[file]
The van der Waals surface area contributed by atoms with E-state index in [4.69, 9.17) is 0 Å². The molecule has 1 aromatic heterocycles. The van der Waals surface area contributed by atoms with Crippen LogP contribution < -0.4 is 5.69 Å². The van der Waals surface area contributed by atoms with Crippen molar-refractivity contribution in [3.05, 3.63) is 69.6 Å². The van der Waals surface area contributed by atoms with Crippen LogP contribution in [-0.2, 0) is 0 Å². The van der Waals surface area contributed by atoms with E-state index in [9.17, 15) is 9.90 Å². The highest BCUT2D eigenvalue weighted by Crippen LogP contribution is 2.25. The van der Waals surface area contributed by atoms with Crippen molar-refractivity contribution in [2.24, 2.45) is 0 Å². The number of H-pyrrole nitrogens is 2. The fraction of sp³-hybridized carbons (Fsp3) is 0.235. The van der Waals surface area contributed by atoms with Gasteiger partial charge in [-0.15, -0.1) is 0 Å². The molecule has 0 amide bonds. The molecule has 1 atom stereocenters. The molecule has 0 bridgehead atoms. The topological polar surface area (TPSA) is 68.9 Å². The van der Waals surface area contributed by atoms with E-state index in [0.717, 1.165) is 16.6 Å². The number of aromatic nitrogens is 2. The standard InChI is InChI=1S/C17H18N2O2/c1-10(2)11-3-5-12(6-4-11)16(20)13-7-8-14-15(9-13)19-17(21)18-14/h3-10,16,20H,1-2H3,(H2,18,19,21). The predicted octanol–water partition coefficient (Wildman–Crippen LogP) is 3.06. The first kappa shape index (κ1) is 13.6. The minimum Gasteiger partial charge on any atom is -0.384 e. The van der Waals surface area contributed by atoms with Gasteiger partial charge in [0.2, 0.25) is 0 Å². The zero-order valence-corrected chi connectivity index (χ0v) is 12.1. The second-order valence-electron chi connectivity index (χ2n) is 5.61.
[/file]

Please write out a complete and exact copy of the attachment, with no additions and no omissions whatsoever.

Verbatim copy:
The van der Waals surface area contributed by atoms with E-state index in [4.69, 9.17) is 0 Å². The molecule has 1 aromatic heterocycles. The van der Waals surface area contributed by atoms with Crippen LogP contribution < -0.4 is 5.69 Å². The van der Waals surface area contributed by atoms with Crippen molar-refractivity contribution in [3.05, 3.63) is 69.6 Å². The van der Waals surface area contributed by atoms with Crippen LogP contribution in [-0.2, 0) is 0 Å². The van der Waals surface area contributed by atoms with E-state index in [9.17, 15) is 9.90 Å². The highest BCUT2D eigenvalue weighted by Crippen LogP contribution is 2.25. The van der Waals surface area contributed by atoms with Crippen molar-refractivity contribution in [2.24, 2.45) is 0 Å². The number of H-pyrrole nitrogens is 2. The fraction of sp³-hybridized carbons (Fsp3) is 0.235. The van der Waals surface area contributed by atoms with Gasteiger partial charge in [-0.15, -0.1) is 0 Å². The molecule has 0 amide bonds. The molecule has 1 atom stereocenters. The molecule has 0 bridgehead atoms. The topological polar surface area (TPSA) is 68.9 Å². The van der Waals surface area contributed by atoms with E-state index in [0.717, 1.165) is 16.6 Å². The number of aromatic nitrogens is 2. The standard InChI is InChI=1S/C17H18N2O2/c1-10(2)11-3-5-12(6-4-11)16(20)13-7-8-14-15(9-13)19-17(21)18-14/h3-10,16,20H,1-2H3,(H2,18,19,21). The predicted octanol–water partition coefficient (Wildman–Crippen LogP) is 3.06. The first kappa shape index (κ1) is 13.6. The minimum Gasteiger partial charge on any atom is -0.384 e. The van der Waals surface area contributed by atoms with Gasteiger partial charge in [0.2, 0.25) is 0 Å². The zero-order valence-corrected chi connectivity index (χ0v) is 12.1. The second-order valence-electron chi connectivity index (χ2n) is 5.61.